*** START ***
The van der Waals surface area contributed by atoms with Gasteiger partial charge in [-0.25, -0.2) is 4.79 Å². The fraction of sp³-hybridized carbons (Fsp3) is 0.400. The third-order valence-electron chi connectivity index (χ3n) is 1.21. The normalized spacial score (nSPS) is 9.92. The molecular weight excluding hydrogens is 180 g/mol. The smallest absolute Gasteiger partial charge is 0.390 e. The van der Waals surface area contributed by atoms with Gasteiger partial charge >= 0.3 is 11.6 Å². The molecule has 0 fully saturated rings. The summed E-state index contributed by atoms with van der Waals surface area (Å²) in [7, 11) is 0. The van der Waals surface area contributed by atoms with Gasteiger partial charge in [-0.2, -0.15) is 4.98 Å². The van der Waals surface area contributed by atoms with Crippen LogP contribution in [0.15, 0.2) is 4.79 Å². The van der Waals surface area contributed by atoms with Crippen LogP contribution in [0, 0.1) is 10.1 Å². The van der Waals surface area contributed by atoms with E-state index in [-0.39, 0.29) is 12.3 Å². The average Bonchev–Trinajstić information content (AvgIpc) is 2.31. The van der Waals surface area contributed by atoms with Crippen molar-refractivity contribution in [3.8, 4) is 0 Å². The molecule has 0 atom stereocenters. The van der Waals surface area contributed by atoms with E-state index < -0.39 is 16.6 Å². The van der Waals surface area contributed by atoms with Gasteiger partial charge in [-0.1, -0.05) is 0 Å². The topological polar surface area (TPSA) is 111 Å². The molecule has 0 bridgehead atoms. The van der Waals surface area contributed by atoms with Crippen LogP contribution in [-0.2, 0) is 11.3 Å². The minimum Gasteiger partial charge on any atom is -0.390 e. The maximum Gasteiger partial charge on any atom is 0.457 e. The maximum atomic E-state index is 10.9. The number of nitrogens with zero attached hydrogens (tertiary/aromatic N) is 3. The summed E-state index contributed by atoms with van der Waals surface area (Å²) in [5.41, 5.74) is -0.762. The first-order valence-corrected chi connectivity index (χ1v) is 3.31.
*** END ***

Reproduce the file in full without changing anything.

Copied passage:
The van der Waals surface area contributed by atoms with Gasteiger partial charge in [-0.25, -0.2) is 4.79 Å². The fraction of sp³-hybridized carbons (Fsp3) is 0.400. The third-order valence-electron chi connectivity index (χ3n) is 1.21. The normalized spacial score (nSPS) is 9.92. The molecular weight excluding hydrogens is 180 g/mol. The smallest absolute Gasteiger partial charge is 0.390 e. The van der Waals surface area contributed by atoms with Gasteiger partial charge >= 0.3 is 11.6 Å². The molecule has 0 fully saturated rings. The summed E-state index contributed by atoms with van der Waals surface area (Å²) in [7, 11) is 0. The van der Waals surface area contributed by atoms with Gasteiger partial charge in [-0.2, -0.15) is 4.98 Å². The van der Waals surface area contributed by atoms with Crippen LogP contribution in [0.15, 0.2) is 4.79 Å². The van der Waals surface area contributed by atoms with Crippen LogP contribution in [0, 0.1) is 10.1 Å². The van der Waals surface area contributed by atoms with E-state index in [-0.39, 0.29) is 12.3 Å². The average Bonchev–Trinajstić information content (AvgIpc) is 2.31. The van der Waals surface area contributed by atoms with Crippen molar-refractivity contribution in [3.8, 4) is 0 Å². The molecule has 0 atom stereocenters. The van der Waals surface area contributed by atoms with E-state index < -0.39 is 16.6 Å². The van der Waals surface area contributed by atoms with Gasteiger partial charge in [-0.1, -0.05) is 0 Å². The topological polar surface area (TPSA) is 111 Å². The molecule has 0 bridgehead atoms. The van der Waals surface area contributed by atoms with Crippen LogP contribution in [-0.2, 0) is 11.3 Å². The minimum Gasteiger partial charge on any atom is -0.390 e. The maximum Gasteiger partial charge on any atom is 0.457 e. The maximum atomic E-state index is 10.9. The number of nitrogens with zero attached hydrogens (tertiary/aromatic N) is 3. The summed E-state index contributed by atoms with van der Waals surface area (Å²) in [5.41, 5.74) is -0.762. The first-order valence-corrected chi connectivity index (χ1v) is 3.31.